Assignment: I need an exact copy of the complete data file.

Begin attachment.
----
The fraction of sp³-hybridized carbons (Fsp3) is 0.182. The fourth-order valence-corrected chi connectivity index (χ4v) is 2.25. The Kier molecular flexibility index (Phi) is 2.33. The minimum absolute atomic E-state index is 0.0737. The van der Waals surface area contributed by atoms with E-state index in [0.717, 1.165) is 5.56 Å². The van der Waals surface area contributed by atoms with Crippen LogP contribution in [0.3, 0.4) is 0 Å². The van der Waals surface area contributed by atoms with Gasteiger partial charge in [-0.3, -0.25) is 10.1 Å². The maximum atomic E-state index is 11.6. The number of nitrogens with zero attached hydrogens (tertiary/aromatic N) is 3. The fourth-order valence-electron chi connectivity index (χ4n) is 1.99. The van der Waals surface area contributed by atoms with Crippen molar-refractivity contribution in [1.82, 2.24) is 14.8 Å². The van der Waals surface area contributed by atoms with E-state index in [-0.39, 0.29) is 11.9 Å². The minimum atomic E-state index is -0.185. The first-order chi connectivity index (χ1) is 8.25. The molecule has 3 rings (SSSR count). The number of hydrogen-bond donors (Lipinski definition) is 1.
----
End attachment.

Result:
The fraction of sp³-hybridized carbons (Fsp3) is 0.182. The fourth-order valence-corrected chi connectivity index (χ4v) is 2.25. The Kier molecular flexibility index (Phi) is 2.33. The minimum absolute atomic E-state index is 0.0737. The van der Waals surface area contributed by atoms with E-state index in [0.717, 1.165) is 5.56 Å². The van der Waals surface area contributed by atoms with Crippen LogP contribution in [0.3, 0.4) is 0 Å². The van der Waals surface area contributed by atoms with Gasteiger partial charge in [-0.3, -0.25) is 10.1 Å². The maximum atomic E-state index is 11.6. The number of nitrogens with zero attached hydrogens (tertiary/aromatic N) is 3. The fourth-order valence-electron chi connectivity index (χ4n) is 1.99. The van der Waals surface area contributed by atoms with Crippen molar-refractivity contribution in [1.82, 2.24) is 14.8 Å². The van der Waals surface area contributed by atoms with E-state index in [-0.39, 0.29) is 11.9 Å². The minimum atomic E-state index is -0.185. The first-order chi connectivity index (χ1) is 8.25. The molecule has 3 rings (SSSR count). The number of hydrogen-bond donors (Lipinski definition) is 1.